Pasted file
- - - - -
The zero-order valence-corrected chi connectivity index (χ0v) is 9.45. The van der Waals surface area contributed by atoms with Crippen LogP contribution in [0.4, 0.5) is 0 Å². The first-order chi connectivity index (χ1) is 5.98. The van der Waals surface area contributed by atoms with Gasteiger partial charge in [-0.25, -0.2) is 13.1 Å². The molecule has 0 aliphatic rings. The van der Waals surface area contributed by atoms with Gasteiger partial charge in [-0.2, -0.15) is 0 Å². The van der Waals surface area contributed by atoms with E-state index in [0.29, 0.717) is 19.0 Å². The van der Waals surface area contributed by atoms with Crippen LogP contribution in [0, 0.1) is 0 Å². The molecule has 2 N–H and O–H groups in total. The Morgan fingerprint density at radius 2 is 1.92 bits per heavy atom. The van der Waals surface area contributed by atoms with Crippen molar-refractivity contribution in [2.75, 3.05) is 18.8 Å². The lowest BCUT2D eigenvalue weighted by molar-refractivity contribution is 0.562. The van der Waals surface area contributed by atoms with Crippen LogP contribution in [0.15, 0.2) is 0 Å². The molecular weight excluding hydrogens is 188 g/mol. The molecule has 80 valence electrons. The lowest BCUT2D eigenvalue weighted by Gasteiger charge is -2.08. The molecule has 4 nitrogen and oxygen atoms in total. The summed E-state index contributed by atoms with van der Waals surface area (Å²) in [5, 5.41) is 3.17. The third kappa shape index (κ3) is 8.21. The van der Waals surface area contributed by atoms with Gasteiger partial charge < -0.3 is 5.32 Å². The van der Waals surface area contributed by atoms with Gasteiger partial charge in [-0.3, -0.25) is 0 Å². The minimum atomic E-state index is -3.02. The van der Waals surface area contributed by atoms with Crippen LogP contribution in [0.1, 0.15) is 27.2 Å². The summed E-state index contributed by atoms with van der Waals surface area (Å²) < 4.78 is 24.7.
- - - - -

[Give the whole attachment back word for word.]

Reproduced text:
The zero-order valence-corrected chi connectivity index (χ0v) is 9.45. The van der Waals surface area contributed by atoms with Crippen LogP contribution in [0.4, 0.5) is 0 Å². The first-order chi connectivity index (χ1) is 5.98. The van der Waals surface area contributed by atoms with Gasteiger partial charge in [-0.25, -0.2) is 13.1 Å². The molecule has 0 aliphatic rings. The van der Waals surface area contributed by atoms with Gasteiger partial charge in [-0.2, -0.15) is 0 Å². The van der Waals surface area contributed by atoms with E-state index in [0.29, 0.717) is 19.0 Å². The van der Waals surface area contributed by atoms with Crippen LogP contribution in [0, 0.1) is 0 Å². The molecule has 2 N–H and O–H groups in total. The Morgan fingerprint density at radius 2 is 1.92 bits per heavy atom. The van der Waals surface area contributed by atoms with Crippen molar-refractivity contribution in [2.75, 3.05) is 18.8 Å². The lowest BCUT2D eigenvalue weighted by molar-refractivity contribution is 0.562. The van der Waals surface area contributed by atoms with Crippen LogP contribution in [0.15, 0.2) is 0 Å². The molecular weight excluding hydrogens is 188 g/mol. The molecule has 80 valence electrons. The lowest BCUT2D eigenvalue weighted by Gasteiger charge is -2.08. The molecule has 4 nitrogen and oxygen atoms in total. The summed E-state index contributed by atoms with van der Waals surface area (Å²) in [5, 5.41) is 3.17. The third kappa shape index (κ3) is 8.21. The van der Waals surface area contributed by atoms with Gasteiger partial charge < -0.3 is 5.32 Å². The van der Waals surface area contributed by atoms with Gasteiger partial charge in [-0.3, -0.25) is 0 Å². The minimum atomic E-state index is -3.02. The van der Waals surface area contributed by atoms with Crippen LogP contribution in [0.1, 0.15) is 27.2 Å². The summed E-state index contributed by atoms with van der Waals surface area (Å²) < 4.78 is 24.7.